1. Carla

    Carla Registered User

    Oct 18, 2006
    9
    London
    I have just got back to London, where I live and work, from Yorkshire, where my parents live. My Mum is 64, Dad is 69 and Mum has had AD since she was about 58. I spent the week with her last week and it was really traumatic. I decided to log on here as a friend suggested it might talk to someone who understands. My Mum and I were very close and even though I live in London, and have done for 11 years, I go home every 3 weeks. Coping with her illness and diagnosis was awful to begin with as my Grandad had dementia so we knew what was ahead. Mum just cried all the time and couldn't explain what she was feeling. Up until recently she has been much calmer, just very confused and repeating herself and gradually deteriorating, but over the last year has developed a problem going to the toilet. She goes on average every 5 minutes. This is causing so much stress for my Dad, who is her carer. I took the week off to care for her to give him a break and it was overwhelming. She was putting her hands down the toilet and taking out what was in it and leaving it either in the bin or in the sink. To keep going with her every 5 mins was exhausting. Dad doesn't do this but I wanted to see whether she was actually going or not, most times not.

    The vision I can't get out of my head is my Mum crying after I had shouted at her not to put her hands in the toilet as I was wiping her, which she doesn't seem to do very well. It is haunting me. I know that she probably won't even remember but every time I think of it I want to cry.

    I have a very busy and interesting job but no partner or children and I sometimes wonder if I should give it up and go back to live nearer Mum and Dad. I love my life here and do try to help as much as I can by going back weekends and holidays but am torn between wanting to help and having my life. I have always been relied on by my family and this feels very claustrophic at the moment but I feel very guilty also.

    It really helped to just get this out!

    C
     
  2. jenniferpa

    jenniferpa Volunteer Moderator

    Jun 27, 2006
    39,438
    Hello Carla, and welcome to TP

    Some random jottings about your post, in no particular order....

    Has your mother been checked for a urinary tract infection (UTI)? Going to the bathroom but not going is a common sign (although it could, of course, just be the AD). You need to go, but there's nothing to go with.

    You're right, she probably won't remember that you shouted at her, but I know, from personal experience, that that won't make the guilt monster go away. Unfortunately, most of us aren't saints, and these things are going to happen - if you can you need to accept that you are fallible and move on. Easier said than done I know.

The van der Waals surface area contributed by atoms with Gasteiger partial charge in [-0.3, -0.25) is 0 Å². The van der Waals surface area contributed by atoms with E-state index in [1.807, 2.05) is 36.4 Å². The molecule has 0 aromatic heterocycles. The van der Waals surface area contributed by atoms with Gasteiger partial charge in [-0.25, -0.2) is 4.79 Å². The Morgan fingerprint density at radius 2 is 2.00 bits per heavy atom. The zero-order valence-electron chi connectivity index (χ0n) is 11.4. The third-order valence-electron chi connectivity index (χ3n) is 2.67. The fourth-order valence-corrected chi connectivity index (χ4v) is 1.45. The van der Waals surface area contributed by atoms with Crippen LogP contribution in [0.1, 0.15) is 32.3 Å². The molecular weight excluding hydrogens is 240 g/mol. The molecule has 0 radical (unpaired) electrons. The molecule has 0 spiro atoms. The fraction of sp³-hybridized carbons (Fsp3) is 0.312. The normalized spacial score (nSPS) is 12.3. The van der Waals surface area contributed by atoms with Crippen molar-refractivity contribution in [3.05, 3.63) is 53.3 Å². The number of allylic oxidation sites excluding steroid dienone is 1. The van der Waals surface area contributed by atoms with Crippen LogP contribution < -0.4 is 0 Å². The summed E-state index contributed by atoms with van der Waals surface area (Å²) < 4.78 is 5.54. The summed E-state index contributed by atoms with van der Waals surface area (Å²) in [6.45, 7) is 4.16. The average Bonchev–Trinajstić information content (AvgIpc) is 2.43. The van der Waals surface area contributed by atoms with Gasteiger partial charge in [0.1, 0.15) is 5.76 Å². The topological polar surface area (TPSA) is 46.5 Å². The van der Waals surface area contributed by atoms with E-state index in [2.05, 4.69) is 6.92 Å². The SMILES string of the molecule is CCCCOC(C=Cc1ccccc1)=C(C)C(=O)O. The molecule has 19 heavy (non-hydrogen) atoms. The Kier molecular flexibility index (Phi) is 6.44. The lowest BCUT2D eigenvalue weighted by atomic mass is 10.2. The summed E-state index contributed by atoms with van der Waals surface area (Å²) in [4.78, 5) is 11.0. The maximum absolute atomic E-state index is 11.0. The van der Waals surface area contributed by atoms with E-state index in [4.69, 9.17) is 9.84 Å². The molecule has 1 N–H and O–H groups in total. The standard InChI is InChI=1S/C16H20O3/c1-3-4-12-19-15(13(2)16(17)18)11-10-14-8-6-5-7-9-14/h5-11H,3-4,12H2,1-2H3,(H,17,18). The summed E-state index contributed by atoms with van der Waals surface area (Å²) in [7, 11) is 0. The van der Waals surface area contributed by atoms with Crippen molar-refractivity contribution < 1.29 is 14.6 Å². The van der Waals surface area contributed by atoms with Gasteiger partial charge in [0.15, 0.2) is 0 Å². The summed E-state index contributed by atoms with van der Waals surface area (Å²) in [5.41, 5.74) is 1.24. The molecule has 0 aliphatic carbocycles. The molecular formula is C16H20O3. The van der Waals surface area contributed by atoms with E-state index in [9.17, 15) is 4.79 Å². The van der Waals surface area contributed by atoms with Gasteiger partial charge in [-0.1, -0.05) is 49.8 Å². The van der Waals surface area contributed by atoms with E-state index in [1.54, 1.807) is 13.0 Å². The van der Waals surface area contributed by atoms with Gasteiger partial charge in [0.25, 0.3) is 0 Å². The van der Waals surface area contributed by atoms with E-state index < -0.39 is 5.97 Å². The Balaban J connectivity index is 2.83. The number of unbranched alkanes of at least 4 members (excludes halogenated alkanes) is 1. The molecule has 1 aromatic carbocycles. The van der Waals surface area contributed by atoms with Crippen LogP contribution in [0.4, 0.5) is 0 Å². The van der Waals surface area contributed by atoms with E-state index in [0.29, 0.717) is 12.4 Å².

Would your mother, if she were in her right mind, expect you to give up your life to take care of her? If she is a loving parent I doubt it. Having said that, I should probably mention that I live 4000 mile from my mother (who has had several strokes) and I didn't give up MY life for her, so I'm coming from that side of the argument. In my defence, my mother sometimes says when I visit her "you do have a life away from this, don't you? I wouldn't want you to be doing this the whole time" so I have some evidence for my belief.

    Unfortunately, as a single woman, you probably are the designated "helper". For your own well-being, you need to block off time for yourself, as well as for helping others. I believe that stress and resentment can make you physically ill, and then you won't be any use to anyone.

    Hopefully someone will be along with practical hints to deal with the "taking things out of the toilet" issue.

    Jennifer
     
  3. Carla

    Carla Registered User

    Oct 18, 2006
    9
    London
    #3 Carla, Oct 18, 2006
    Last edited: Oct 18, 2006
    Thank you so much Jennifer, that really helped. It's amazing how much it helps having someone just say it's ok.

    Mum has had tests for various urinary problems but the doctors say they don't know what it is. We keep trying out different possibilities, IBS, other female problems but no medication has yet worked. Has anyone else dealt with anything similar?

    Thanks
    Carla
     
  4. Lila13

    Lila13 Registered User

    Feb 24, 2006
    1,342
    I think that when it comes to taking things out of the toilet I'd say it's time to look for a home, but perhaps you and your father wouldn't agree.

    Does she have any carers from Social Services?

    Lila
     
  5. Amy

    Amy Registered User

    Jan 4, 2006
    3,453
    Hiya Carla,
    I think this is something that you have to make a decision on, and then put it to rest - not keep questioning if it is the right one - cos it will drive you mad. The guilt will not go away - it will stay in the back of your head 'If I had given up work then.....' You are obviously giving dad a lot of support as it is. Does he have any other help - day centre care, social services, respite.?If not, maybe you could help him get organised with these.
    - sorry, don't agree. Mum has forgotten what is and isn't appropriate. My mum used to 'clear up' after the dog, if we didn't watch her. She used to constantly visit the loo, and eat the soap. What would happen if dad locked the loo door? (Put a bolt high up on the outside if necessary).
    Keep posting Carla - you will find lots of people here who know where you are coming from.
    Love Helen
     
  6. alex